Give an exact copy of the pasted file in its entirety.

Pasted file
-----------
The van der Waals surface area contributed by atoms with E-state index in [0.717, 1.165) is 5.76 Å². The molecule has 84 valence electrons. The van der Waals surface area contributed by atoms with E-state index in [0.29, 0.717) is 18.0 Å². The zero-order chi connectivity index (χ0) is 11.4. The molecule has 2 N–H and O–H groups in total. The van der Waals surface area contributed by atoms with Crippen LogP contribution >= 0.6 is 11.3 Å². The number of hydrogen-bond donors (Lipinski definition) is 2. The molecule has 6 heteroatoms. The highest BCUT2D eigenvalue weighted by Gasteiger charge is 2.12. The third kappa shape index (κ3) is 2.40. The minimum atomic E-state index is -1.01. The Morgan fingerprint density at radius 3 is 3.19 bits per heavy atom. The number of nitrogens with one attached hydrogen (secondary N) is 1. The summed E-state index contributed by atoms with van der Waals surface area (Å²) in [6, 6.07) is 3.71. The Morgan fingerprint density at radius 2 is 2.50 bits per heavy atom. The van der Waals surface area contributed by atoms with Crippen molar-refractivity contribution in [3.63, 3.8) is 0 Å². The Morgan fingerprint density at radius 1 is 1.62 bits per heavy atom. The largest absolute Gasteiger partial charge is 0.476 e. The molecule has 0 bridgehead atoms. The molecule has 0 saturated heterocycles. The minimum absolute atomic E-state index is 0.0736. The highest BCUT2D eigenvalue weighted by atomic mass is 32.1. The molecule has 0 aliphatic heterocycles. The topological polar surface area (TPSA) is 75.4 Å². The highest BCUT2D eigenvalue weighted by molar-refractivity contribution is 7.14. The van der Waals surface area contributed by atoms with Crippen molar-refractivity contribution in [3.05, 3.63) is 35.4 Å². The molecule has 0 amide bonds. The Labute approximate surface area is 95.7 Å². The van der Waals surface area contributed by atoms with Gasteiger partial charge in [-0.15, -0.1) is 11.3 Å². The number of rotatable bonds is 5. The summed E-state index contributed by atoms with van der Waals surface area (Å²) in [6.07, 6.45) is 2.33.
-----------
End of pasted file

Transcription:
The van der Waals surface area contributed by atoms with E-state index in [0.717, 1.165) is 5.76 Å². The molecule has 84 valence electrons. The van der Waals surface area contributed by atoms with E-state index in [0.29, 0.717) is 18.0 Å². The zero-order chi connectivity index (χ0) is 11.4. The molecule has 2 N–H and O–H groups in total. The van der Waals surface area contributed by atoms with Crippen LogP contribution >= 0.6 is 11.3 Å². The number of hydrogen-bond donors (Lipinski definition) is 2. The molecule has 6 heteroatoms. The highest BCUT2D eigenvalue weighted by Gasteiger charge is 2.12. The third kappa shape index (κ3) is 2.40. The minimum atomic E-state index is -1.01. The Morgan fingerprint density at radius 3 is 3.19 bits per heavy atom. The number of nitrogens with one attached hydrogen (secondary N) is 1. The summed E-state index contributed by atoms with van der Waals surface area (Å²) in [6, 6.07) is 3.71. The Morgan fingerprint density at radius 2 is 2.50 bits per heavy atom. The van der Waals surface area contributed by atoms with Crippen molar-refractivity contribution in [3.63, 3.8) is 0 Å². The Morgan fingerprint density at radius 1 is 1.62 bits per heavy atom. The largest absolute Gasteiger partial charge is 0.476 e. The molecule has 0 bridgehead atoms. The molecule has 0 saturated heterocycles. The minimum absolute atomic E-state index is 0.0736. The highest BCUT2D eigenvalue weighted by atomic mass is 32.1. The molecule has 0 aliphatic heterocycles. The topological polar surface area (TPSA) is 75.4 Å². The highest BCUT2D eigenvalue weighted by molar-refractivity contribution is 7.14. The van der Waals surface area contributed by atoms with Crippen molar-refractivity contribution in [3.05, 3.63) is 35.4 Å². The molecule has 0 amide bonds. The Labute approximate surface area is 95.7 Å². The van der Waals surface area contributed by atoms with Gasteiger partial charge in [-0.15, -0.1) is 11.3 Å². The number of rotatable bonds is 5. The summed E-state index contributed by atoms with van der Waals surface area (Å²) in [6.07, 6.45) is 2.33.